Crises may bring forward positive change. For example, the UK government is cushioning the economic impact of COVID-19 lockdown by using tools broadly developed as a result of the great depression – mostly by Keynes and his disciples. Here are four examples from history:
1. WWI and Women Working
Little more than a century ago, women in the UK weren’t allowed to own property, open a bank account or work in a legal or civil service job. The suffragettes had rightly been protesting but British society needed a shock to put theory into action. That massive shock was the first world war.
Between 1914 and 1918 more than a million women joined the workforce to keep the economy going. They worked in many jobs that were not previously open to them – in factories and shops, as drivers and even for the police. They did a sterling job, and for less pay than their male counterparts.
The long – and still ongoing – process that would recognise women’s skills and talents in the workforce was accelerated.
2. WWII and the NHS
Another crisis, WWII, was the catalyst for the creation of the UK National Health Service (NHS). Before the NHS, when someone needed to use medical services, they were expected to pay the hospital or a private doctor. The war effort necessitated government-supported medical services to become available for everyone.
The national recovery agenda had the NHS established in 1948. Even though the NHS has gone through many changes since then, it continues to operate under its founding principles and is funded from general taxation to provide free healthcare for all.
3. More people go to University after recessions
It is well established that recessions and the lack of jobs may encourage more people to pursue education, whether undergraduate or postgraduate. Importantly, this progress is also maintained in subsequent generations – if your parents go to university, you are more likely to go to university.
A more educated workforce tends to make an economy more productive, profitable and versatile. Higher education also has knock-on beneficial effects on a society’s health, crime rate, election voting and volunteering.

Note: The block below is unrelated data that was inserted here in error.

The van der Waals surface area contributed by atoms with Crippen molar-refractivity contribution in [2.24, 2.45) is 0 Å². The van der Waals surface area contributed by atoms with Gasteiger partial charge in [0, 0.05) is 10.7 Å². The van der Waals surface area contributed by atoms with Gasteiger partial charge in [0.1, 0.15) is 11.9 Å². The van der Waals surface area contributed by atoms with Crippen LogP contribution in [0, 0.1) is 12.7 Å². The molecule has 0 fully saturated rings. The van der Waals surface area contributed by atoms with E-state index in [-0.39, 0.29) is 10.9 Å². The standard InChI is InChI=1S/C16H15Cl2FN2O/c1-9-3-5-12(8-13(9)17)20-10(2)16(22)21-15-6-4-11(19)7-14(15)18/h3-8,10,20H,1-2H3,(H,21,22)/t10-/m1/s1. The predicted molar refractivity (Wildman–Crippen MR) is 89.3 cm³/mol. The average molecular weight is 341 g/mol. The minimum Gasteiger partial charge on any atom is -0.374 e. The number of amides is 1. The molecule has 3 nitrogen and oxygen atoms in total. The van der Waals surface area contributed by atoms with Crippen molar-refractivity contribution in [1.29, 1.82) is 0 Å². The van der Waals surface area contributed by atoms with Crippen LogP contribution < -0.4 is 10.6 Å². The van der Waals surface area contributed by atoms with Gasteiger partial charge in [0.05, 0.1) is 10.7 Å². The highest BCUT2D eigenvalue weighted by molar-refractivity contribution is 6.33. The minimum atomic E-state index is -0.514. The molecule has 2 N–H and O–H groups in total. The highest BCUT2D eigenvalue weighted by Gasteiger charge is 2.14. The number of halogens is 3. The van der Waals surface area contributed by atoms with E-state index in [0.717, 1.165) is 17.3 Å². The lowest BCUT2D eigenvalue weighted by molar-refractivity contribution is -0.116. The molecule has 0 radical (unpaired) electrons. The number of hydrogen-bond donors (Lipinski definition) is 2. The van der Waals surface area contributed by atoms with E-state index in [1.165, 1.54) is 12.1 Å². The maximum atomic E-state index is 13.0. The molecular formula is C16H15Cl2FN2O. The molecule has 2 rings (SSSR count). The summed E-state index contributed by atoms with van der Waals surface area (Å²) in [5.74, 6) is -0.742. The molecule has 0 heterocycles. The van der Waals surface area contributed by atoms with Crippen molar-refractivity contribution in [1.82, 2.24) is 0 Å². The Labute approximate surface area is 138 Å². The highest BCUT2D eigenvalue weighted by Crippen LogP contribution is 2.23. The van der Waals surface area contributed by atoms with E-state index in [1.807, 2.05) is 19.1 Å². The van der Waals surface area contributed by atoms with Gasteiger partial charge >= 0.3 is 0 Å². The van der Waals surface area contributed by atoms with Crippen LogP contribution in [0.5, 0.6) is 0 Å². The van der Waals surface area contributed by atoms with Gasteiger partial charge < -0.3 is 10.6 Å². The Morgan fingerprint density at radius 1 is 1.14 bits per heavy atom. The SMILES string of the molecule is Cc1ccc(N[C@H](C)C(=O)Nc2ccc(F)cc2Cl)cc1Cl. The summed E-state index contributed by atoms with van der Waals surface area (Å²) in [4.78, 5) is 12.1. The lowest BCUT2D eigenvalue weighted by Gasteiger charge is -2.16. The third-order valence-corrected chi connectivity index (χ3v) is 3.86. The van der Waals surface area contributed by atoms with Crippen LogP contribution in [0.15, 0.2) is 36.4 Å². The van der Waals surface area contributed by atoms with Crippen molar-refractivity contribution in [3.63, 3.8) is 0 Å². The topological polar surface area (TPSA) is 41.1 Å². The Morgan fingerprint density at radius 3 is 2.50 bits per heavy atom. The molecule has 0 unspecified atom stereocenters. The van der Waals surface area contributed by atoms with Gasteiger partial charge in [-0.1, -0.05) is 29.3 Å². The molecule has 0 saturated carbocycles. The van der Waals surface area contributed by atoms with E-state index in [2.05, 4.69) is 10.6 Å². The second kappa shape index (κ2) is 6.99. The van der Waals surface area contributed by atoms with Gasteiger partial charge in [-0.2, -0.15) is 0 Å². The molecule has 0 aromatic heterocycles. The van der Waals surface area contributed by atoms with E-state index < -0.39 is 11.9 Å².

4. Dotcom Bubble and Creative Destruction
Economic crises often lead to the abandonment of inefficient or out-of-date structures. New and healthy entities emerge in their place through what Austrian economist Joseph Schumpeter called “creative destruction”. The dotcom bubble provides a great example.
In early 2000, the Nasdaq stock exchange crashed, ending years of rising share prices of online companies. Many underperforming firms closed. These were based on the growth hype around the internet and the favourable credit and tax environment of the late 1990s. At the same time, the crash accelerated the rise of eBay, Google, Amazon and other tech companies.
Good news is currently scarce and overshadowed by death and uncertainty. Yet things may improve, and hopefully soon. Approved COVID-19 therapies will roll out and many others will be developed. The only damage that cannot be undone is the loss of human life and for that we must all do our best to protect our fellow citizens.
In the meantime, let’s focus on the opportunities for positive change this pandemic has highlighted. Stronger public health, reduced unnecessary commuting, less pollution and international pharmaceutical cooperation can improve our world. So too with less politicking, corruption and increased empathy for the poor. Everyone can do their bit to turn this pandemic into an opportunity for good.
Alexander Tziamalis & Konstantinos Lagos, Four ways economic crises can change things for the better https://theconversation.com/